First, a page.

At the Vendor & Third Party 2017 Congress you will be giving a presentation on your insight regarding effective review of regulatory risk and financial health of service providers. Why do you believe this is a key talking point for risk professionals right now?
Historically vendor risk management has been mainly focused on the financial risk of a vendor, but today the regulatory risk is equally as important. For instance, rules have been in place from OFAC since 2008 making it illegal to work with a vendor who is sanctioned. And not just the vendor, but the individuals and companies that own and control that vendor. The reality has been that until Bureau van Dijk achieved the Orbis database global scope for private and public company information, this rule had no way to be enforced or adhered to. This applies to reputational risk as well. Many banks and corporations see this risk dwarfing regulatory risk as far as impact on market caps.
How can Bureau van Dijk assist financial institutions with this?
Validate the legal status of vendors and those that control and manage them for most vendors.
Speed up on-boarding new vendors.
Drive down the time it takes for risk analysts to render risk decisions regarding vendors.
Allow daily monitoring of the control and management of vendors for sanctions, PEP and adverse media.
Cut down on the refresh process time and effort.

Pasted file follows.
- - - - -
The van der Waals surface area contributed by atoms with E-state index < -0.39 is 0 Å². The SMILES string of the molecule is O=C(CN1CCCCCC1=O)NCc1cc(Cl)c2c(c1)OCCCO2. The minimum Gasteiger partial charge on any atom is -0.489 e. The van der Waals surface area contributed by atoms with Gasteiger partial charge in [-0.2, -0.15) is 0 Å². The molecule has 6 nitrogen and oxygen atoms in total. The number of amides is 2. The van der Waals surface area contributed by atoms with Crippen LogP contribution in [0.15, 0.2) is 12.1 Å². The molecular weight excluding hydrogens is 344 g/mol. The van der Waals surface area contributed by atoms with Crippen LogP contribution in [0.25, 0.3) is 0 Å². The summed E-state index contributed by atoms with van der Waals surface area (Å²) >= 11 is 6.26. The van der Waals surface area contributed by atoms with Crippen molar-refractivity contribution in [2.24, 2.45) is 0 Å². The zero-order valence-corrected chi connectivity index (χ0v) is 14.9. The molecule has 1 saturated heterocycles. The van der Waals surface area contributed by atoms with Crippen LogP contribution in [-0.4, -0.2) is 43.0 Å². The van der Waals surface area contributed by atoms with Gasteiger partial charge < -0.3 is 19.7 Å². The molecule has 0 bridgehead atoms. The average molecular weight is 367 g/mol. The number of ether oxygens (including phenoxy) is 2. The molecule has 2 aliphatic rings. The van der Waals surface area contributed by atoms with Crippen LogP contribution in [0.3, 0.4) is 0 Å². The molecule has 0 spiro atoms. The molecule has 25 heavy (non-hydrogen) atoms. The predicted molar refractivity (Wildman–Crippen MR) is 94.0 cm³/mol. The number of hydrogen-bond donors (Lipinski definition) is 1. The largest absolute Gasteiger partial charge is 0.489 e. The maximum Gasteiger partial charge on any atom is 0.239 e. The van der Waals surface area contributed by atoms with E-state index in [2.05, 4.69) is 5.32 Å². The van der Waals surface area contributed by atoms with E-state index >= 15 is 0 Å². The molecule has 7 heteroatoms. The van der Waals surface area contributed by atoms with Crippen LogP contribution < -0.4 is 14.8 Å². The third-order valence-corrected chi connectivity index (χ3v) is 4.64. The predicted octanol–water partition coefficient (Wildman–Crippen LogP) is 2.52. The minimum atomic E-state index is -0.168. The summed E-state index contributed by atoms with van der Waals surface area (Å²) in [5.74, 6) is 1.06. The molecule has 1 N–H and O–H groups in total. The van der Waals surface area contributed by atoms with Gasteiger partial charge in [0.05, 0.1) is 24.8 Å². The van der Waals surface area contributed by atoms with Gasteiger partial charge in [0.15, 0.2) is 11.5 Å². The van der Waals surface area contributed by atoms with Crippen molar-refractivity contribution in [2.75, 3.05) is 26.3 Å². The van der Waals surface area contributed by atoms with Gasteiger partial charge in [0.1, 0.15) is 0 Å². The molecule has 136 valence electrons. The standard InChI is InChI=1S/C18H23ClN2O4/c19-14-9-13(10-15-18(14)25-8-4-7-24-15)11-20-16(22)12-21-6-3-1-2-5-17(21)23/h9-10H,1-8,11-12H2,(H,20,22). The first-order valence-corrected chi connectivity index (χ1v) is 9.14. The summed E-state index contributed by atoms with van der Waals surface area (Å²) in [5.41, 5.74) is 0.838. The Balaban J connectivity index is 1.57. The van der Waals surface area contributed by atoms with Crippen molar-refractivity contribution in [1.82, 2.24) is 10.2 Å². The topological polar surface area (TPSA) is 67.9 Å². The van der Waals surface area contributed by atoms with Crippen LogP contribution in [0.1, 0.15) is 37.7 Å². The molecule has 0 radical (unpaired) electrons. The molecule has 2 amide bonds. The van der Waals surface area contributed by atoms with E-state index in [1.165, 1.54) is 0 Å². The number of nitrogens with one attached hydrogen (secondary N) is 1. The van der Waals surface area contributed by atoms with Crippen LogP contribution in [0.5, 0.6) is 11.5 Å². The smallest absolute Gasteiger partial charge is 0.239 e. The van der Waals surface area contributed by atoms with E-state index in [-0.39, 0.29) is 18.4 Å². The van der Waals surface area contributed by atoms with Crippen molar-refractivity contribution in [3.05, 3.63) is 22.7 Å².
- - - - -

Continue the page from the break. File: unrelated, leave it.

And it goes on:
When assessing the financial viability of public and private companies, what are the top three things to remember?
1) Instant “Probability of Default” assessment: There are around 70.000 public companies globally and more than 220 million private companies of which around 30 million have detailed financial information available. For public and private companies, it is hence possible to get instant probability of default/financial strength indicators for around 30 million third parties.
2) Need for global financial format: Because of the different accounting standards and local adjustments of these standards a global financial format is crucial for cross border comparison. If financial input to a credit risk model are not standardized it is not possible to know if variations of probability of default is the result of actual different financial performance or just variations in accounting standards.
3) Global ownership: Because of globalization and interconnectedness of entities, financial health cannot be view in isolation without potential exposure to financial risk of owners. Adding global ownership and the owners’ financial health into a credit risk assessment has become key. Adding global ownership to vendor portfolios also enables better spend analysis.
How do you see third party risk management changing over the next 6-12 months, and how will these changes affect professionals in this area?
Currently, most risk assessments, both automated and via risk analysts are performed using self-reported or structured data sources. But the volume of useful unstructured data is increasing well beyond the capacity for most systems or people to absorb and analyze it. This unstructured data, once it can be analyzed, will be providing much of the information to inform due diligence processes. What we see is that the structured data, such as Orbis, will be used to “train” new risk tools to make use of vast quantities of unstructured data. The impact will materially change the way due diligence is performed and the cost of that due diligence.